- “Updating Roles: Premiering the New Space Application Supporter Role,” Mona Mohebbi and Merric de Launey of the VMware Tanzu team
- “Building Rapid CVE Responses into CF for K8s,” Dr. Dave Walter and Andrew Wittrock, VMware
- “Deep Dive: Full Speed Ahead: Tales of Running Loggregator at its Scaling Limits with High Log Throughput and Minimal Log Loss,” Jovan Kostovski, SAP
Paketo Buildpacks: A Special Ingredient
A big role in simplifying the developer experience is made possible by the use of Paketo Buildpacks, an open source project run by the Cloud Foundry Foundation. It’s a tool that provides a homogenous build experience across different languages and frameworks. As a follow-up to talks from previous years that introduced Paketo Buildpacks, this year there is a deep dive by two engineers from VMware, Sophie Wigmore and Forest Eckhardt, contributors to the Paketo project. Their talk will focus on a specific aspect of Paketo Buildpacks, namely Bill of Materials, and will generally revolve around security and utility.
Extensibility and Agility of CF
The areas of extensibility and migrations are of importance to any engineering team looking to adopt new technologies. A few talks at the summit should provide insight into how Cloud Foundry PaaS, its associated service offerings and the CF API support migrations and can accommodate new offerings. The following talks provide insight into the world of the CF API, migrations and new ways to extend the core CF functionality in a brave new cloud native world:
- “Deep Dive: Moving is Hard – Migrations without Impact (or Back Pain),” Stacy Kirkland, Liberty Mutual Insurance and Tom Mitchell, Stark & Wayne
- “How to Migrate Data Between Services using Cloud Foundry Tasks,” Heitor Meira de Melo, anynines GmbH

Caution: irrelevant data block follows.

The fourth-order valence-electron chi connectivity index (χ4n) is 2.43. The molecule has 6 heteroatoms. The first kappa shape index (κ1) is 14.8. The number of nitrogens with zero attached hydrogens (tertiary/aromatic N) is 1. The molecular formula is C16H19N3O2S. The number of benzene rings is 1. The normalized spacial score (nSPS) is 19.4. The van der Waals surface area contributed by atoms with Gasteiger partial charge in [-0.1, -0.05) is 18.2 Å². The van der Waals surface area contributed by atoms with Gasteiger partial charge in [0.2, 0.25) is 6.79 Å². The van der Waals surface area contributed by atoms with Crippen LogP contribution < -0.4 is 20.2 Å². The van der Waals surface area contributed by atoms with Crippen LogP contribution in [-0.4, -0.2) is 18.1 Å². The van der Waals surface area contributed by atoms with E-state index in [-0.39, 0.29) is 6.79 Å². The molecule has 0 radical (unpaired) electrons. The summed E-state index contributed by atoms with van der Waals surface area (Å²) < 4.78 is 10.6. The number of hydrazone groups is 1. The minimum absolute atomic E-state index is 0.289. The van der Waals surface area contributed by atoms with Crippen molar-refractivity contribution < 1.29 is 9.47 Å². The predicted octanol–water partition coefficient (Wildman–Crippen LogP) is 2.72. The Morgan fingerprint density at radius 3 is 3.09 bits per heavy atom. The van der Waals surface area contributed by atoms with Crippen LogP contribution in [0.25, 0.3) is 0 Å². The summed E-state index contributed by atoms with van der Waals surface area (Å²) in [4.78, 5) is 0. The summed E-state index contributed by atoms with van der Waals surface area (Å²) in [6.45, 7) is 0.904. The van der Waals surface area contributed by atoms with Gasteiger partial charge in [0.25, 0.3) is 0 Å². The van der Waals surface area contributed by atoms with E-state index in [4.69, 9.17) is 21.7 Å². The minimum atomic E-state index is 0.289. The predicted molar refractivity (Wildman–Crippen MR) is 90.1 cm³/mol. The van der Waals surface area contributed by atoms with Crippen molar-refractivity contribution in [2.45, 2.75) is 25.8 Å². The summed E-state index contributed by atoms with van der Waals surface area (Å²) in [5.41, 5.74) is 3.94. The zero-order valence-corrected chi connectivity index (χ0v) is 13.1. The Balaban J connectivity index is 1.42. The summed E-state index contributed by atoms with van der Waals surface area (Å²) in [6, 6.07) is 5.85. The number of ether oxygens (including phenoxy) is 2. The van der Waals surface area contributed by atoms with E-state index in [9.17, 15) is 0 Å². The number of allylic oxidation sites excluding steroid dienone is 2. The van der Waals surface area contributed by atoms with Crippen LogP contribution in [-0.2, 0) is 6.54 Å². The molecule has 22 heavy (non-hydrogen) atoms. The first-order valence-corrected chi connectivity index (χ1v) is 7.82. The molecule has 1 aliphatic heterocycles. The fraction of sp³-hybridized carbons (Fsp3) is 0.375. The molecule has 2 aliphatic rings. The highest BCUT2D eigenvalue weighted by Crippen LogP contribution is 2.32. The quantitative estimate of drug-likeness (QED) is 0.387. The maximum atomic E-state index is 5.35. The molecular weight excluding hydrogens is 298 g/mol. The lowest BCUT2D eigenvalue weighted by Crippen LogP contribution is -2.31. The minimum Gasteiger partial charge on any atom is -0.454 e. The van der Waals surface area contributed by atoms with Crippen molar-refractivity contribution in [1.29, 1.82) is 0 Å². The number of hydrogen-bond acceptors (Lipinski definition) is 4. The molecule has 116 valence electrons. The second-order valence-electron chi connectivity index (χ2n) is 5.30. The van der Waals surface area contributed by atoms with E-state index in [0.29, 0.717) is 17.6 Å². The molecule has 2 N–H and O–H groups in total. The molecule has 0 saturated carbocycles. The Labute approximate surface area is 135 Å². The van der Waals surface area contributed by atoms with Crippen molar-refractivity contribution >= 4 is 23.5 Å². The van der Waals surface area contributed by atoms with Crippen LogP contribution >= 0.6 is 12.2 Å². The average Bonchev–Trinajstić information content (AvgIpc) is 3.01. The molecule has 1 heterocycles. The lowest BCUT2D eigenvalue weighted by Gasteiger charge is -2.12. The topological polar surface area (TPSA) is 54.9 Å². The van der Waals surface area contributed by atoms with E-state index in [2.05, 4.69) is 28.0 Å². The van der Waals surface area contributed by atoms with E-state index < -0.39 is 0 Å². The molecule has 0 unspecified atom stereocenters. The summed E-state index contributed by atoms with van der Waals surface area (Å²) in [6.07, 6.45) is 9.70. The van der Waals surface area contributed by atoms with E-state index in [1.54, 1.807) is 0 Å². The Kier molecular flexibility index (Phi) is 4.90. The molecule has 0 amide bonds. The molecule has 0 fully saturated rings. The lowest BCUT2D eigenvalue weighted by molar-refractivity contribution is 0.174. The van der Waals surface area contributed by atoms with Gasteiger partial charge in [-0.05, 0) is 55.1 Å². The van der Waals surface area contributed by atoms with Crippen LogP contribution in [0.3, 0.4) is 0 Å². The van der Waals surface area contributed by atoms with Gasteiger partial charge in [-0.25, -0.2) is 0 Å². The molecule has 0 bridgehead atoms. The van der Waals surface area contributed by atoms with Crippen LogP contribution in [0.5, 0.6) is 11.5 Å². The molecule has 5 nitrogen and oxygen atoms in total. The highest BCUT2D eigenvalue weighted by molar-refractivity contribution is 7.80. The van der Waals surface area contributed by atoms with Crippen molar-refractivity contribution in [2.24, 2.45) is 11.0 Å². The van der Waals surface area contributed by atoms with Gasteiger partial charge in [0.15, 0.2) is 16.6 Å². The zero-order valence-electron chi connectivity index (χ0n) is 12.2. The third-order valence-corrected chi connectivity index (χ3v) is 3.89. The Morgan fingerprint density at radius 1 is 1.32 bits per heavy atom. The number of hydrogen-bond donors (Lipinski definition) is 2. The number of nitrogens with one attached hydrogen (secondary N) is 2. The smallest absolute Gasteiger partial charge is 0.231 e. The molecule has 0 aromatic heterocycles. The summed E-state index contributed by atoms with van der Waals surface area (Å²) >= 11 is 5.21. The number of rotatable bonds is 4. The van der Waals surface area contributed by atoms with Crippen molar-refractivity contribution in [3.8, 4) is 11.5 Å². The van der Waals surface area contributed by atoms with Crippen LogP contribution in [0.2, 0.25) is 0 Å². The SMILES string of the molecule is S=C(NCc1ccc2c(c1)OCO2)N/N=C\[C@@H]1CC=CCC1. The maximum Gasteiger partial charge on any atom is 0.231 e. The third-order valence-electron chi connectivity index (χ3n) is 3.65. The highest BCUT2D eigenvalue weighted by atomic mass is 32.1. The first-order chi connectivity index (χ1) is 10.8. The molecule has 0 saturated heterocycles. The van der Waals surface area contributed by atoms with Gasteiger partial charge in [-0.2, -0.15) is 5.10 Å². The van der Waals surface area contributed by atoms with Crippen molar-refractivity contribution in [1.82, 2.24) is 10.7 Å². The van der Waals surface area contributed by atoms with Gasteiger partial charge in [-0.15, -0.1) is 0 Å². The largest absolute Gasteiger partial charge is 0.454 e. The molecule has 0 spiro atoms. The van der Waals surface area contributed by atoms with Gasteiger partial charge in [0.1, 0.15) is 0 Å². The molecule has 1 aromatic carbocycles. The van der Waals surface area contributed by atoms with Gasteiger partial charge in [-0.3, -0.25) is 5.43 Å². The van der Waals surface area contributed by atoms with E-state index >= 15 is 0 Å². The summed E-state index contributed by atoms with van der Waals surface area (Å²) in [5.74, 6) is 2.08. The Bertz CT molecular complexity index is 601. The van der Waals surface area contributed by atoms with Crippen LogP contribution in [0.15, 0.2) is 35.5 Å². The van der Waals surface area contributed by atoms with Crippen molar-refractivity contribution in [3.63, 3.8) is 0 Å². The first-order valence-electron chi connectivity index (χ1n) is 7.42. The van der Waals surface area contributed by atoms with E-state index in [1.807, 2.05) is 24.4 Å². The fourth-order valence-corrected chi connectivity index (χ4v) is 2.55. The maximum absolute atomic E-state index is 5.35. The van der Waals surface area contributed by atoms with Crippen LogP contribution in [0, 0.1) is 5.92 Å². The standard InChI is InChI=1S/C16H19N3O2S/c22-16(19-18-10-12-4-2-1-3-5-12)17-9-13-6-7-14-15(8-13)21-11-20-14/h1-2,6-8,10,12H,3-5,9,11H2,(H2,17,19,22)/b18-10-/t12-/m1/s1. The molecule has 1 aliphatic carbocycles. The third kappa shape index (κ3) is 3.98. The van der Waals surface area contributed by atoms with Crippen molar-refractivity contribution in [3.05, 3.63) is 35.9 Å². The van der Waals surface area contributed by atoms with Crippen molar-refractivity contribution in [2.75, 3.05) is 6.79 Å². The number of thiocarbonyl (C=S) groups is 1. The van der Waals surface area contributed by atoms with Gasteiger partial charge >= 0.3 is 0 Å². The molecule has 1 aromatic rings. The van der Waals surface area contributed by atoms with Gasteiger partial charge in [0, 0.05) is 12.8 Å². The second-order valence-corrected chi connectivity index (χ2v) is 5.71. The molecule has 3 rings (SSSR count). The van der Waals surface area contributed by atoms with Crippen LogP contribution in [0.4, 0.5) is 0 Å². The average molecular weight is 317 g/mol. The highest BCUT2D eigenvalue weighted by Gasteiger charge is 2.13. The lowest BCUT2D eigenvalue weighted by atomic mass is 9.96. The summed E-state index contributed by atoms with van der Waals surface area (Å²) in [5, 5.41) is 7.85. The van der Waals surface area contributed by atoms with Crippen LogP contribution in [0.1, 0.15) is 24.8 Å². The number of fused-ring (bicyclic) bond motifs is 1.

- “The Odd Couple – Cross-platform Services with Examples in Blacksmith and Tweed,” Kevin Rutten, Stark & Wayne
Training and Learning
One of the most unserved and underserved areas of adopting new technologies is around team culture. This has always been an area of significant difficulty for technology, Cloud Foundry being no exception. For those who believe non-technical challenges can be just as interesting as technical ones, please don’t miss the talk by Martín Valencia Flores of anynines GmbH titled “The Challenges of Onboarding People With Zero Cloud Foundry Experience: A Newcomer’s POV.” This talk contains anecdotes gathered from bringing hundreds of developers onboard the Cloud Foundry ecosystem, often for the first time.
Registering for the Summit
The Cloud Foundry Foundation is inviting folks to join us at the Cloud Foundry Virtual Summit 2021. It is a fully online event that you can join from the comfort of your couch. We believe that the summit has a lot to offer this year for small, medium and enterprise teams alike. Here’s a link to the event page and a link to the registration page. The event is being held on July 21-22. There is also an Unconference happening on the day preceding the event (July 20). Keynotes by Chip Childers, executive director of the Cloud Foundry Foundation, the newly-elected Technical Oversight Committee chairperson, plus interesting events around inclusivity and diversity are all included in the schedule for the Summit.
For further information, feel free to reach out to us at [email protected].
Anynines and VMware are sponsors of The New Stack.
Featured image and other images provided by Cloud Foundry.